Intelihealth was a joint venture founded in 1996.  The site won numerous awards and was reputed to have 2 million pages of content.  Then, in 2015 the site was discontinued with nothing more than a note to say that it was being shut down.  Visitors to the site today see a message saying “No Results found”.  This article explores the rise and rapid fall of

The Early Years

Intelihealth began operations in 1996 as a partnership between U.S. Healthcare, a health insurer, and John Hopkins University. U.S. Within months, Aetna acquired US Healthcare, and thus its stake in Intelihealth.  The Philadelphia Business Journal reported that “InteliHealth’s initial backing came from a $25 million line of credit established by U.S Healthcare. Aetna U.S. Healthcare… [was] the majority owner of InteliHealth; Johns Hopkins has a minority position, as do a small group of unnamed individual investors.”

The CEO of Intelihealth Tom Durovsik was quoted as saying “We believe that we can create consumer trust with our brand that no other source of health information can gather today.” Intelihealth aimed to provide an enriched digital experience to visitors to help them better understand the health care system.

Intelihealth had a small staff of in-house writers, but it turned to partners such as  John Hopkins and Harvard Medical School for the bulk of its content. The website also provided resources from the National Institutes of Health, Medline, National Health Council, and many others. The site generated income through online ads, licensing fees, sponsorships and sales of health-care products such as massage recliners, drugs, and insurance plans.

According to an SEC filing during the “first quarter [of] 2000… Aetna acquired the remaining minority ownership interest in InteliHealth Inc…. The aggregate purchase price was not material.”  Aetna struck a deal with Harvard Medical School to take over responsibility for providing credible medical content.


By the turn of the new millennium, Aetna ran into financial trouble. Due to dropping stock prices the appointment of a new CEO of Aetna Bill Donaldson, there was widespread speculation over the fate of Intelihealth.

According to a Feb 25, 2000 report, “The proposal that several investors and analysts are expecting [outgoing Aetna CEO] Mr. Huber to discuss at the board meeting involves packaging part of the Hartford, Conn., company so that it can be sold or spun off into a separate publicly traded company. The most likely candidate is the company’s Web site, InteliHealth”.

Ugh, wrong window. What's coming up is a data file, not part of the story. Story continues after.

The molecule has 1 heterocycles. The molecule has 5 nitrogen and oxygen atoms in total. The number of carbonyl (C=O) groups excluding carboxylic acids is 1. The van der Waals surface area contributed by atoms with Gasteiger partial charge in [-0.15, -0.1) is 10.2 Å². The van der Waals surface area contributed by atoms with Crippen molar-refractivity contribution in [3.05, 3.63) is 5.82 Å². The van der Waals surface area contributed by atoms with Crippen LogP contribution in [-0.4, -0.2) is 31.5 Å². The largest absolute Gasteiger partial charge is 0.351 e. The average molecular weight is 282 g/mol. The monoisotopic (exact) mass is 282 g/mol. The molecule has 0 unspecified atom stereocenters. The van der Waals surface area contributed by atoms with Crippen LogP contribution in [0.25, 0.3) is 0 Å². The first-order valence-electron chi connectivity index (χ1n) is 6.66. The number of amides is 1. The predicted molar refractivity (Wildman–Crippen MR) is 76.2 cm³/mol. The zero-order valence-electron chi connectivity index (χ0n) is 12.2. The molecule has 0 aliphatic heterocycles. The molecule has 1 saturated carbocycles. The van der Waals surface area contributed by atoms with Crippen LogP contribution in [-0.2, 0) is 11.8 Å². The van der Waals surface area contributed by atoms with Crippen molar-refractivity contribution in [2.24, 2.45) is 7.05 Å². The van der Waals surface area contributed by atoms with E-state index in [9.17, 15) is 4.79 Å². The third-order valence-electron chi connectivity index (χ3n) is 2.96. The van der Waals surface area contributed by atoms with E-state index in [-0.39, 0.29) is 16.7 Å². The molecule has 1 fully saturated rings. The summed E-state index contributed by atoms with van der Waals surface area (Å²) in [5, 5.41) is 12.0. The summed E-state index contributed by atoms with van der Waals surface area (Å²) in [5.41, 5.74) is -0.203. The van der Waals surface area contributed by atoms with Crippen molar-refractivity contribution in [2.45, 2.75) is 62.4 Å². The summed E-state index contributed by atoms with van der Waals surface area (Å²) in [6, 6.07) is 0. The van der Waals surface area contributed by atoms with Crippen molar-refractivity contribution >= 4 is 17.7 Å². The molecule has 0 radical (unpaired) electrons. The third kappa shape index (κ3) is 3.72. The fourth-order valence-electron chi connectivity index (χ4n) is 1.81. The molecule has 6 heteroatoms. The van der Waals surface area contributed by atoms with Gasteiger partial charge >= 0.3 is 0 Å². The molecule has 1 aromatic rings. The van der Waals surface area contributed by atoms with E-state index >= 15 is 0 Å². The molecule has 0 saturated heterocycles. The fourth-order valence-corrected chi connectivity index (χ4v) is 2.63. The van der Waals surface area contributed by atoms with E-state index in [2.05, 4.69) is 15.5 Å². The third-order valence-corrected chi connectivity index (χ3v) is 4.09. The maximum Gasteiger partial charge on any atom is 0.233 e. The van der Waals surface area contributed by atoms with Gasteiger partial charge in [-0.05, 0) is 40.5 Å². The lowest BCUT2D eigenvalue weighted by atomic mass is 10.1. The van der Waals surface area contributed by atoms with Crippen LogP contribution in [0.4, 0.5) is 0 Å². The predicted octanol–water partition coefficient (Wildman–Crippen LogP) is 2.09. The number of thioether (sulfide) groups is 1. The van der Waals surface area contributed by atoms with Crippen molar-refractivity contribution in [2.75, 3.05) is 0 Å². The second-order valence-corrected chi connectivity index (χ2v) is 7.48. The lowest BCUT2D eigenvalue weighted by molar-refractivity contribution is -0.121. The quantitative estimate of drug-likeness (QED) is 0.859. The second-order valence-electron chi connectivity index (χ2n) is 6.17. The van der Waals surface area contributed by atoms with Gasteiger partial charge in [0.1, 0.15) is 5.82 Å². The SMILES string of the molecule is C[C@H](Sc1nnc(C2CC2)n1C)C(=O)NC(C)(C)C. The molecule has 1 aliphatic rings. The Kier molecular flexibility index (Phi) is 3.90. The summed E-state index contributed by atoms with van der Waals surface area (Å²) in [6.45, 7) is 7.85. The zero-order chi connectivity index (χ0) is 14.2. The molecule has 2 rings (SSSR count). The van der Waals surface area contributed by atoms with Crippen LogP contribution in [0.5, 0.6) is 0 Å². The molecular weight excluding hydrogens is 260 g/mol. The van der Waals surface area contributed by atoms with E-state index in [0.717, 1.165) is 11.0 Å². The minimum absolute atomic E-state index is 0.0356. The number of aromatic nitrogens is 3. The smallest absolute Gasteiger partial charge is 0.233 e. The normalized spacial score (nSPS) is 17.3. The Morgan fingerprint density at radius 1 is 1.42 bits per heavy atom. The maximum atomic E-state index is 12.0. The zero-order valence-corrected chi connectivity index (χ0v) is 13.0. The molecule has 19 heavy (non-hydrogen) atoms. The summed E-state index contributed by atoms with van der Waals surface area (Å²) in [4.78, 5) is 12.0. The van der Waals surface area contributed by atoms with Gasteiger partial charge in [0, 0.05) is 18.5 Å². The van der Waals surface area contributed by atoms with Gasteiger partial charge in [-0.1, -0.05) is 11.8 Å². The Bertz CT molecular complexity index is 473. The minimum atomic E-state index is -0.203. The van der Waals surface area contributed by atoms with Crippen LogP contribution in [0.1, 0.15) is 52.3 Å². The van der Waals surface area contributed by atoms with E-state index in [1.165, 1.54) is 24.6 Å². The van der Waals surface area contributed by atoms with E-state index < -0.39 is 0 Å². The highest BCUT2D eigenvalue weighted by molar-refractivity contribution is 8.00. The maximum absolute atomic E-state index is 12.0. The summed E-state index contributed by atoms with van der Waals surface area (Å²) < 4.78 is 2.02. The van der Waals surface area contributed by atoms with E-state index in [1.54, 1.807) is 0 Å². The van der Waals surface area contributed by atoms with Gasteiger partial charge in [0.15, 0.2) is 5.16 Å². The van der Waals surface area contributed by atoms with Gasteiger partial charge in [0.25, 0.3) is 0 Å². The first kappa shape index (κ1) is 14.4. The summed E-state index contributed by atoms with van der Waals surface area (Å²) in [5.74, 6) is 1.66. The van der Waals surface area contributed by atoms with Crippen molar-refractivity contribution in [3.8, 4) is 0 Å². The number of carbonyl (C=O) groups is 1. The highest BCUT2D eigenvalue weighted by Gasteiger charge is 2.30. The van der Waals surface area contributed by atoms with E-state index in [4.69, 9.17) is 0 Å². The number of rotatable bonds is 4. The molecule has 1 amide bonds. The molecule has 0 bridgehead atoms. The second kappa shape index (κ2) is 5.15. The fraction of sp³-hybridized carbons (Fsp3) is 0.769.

Intelihealth was not sold, but Familymeds Inc. bought its customer catalog, inventory and creative assets in 2003, according to this news article by DMnews.

How Big Did Intelihealth Get?

From its debut as a partnership between U.S. Health and John Hopkins University, the Harvard Medical School in the year 2000 became the mainstream provider of medical content for Intelihealth, boosting the popularity of the already famous consumer health website.

An excerpt from Newswise in the year 2000 sang the website’s praises: “InteliHealth Inc. (, an Internet company, delivers content through an in-house editorial staff and licensing agreements with more than 400 major broadcast, print and interactive media outlets. InteliHealth also works with more than 150 top health organizations – including the National Institutes of Health…. InteliHealth is the winner of the 1999 Webby Award for “best health site on the Internet” and the 2000 “People’s Voice” Webby Award, and has been called by Newsweek ‘altogether the best health site on the Web.’”

What Services Did Intelihealth Offer?

Intelihealth, Inc. was an online health information provider. Starting from 2000, the company offered health news, daily and weekly emails to subscribers, articles on a wide range of health issues and more.

Further, the Intelihealth sold a wide range of products to its audience, including health insurance, medical, dental, pharmacy, disability, behavioral health, and health care management products and services under the Medicaid program. According to the Philadelphia Business Journal, site visitors could buy hundreds of physical health products on the website.

Why Intelihealth Shut Down

While there is little concrete information to explain why Intelihealth shut down, at least two factors should be considered.

The first is that there are now tens of thousands of health websites — few with the operating costs that Intelihealth required due to its relationship with Harvard Medical.

The second is that while Intelihealth had received awards and accolades early in its life, it did not maintain that trajectory.  WebMD was also founded in 1996, but it remains one of the most popular health websites.  A 2007 article examining data on the 5 most popular health websites placed WebMD as the most popular site but did not mention Intelihealth. A 2008 study on the top health websites by traffic mentioned WebMD as the second most popular site but did not mention Intelihealth in the top 10.  A 2016 article placed WebMD back in the top ranking.

According to a “sunset rationale” published by benefits provider CBIZ: “We need to provide a simplified experience that drives our consumers and members to our newest tools and resources that are designed for mobile use and offer multiple services, not just content.”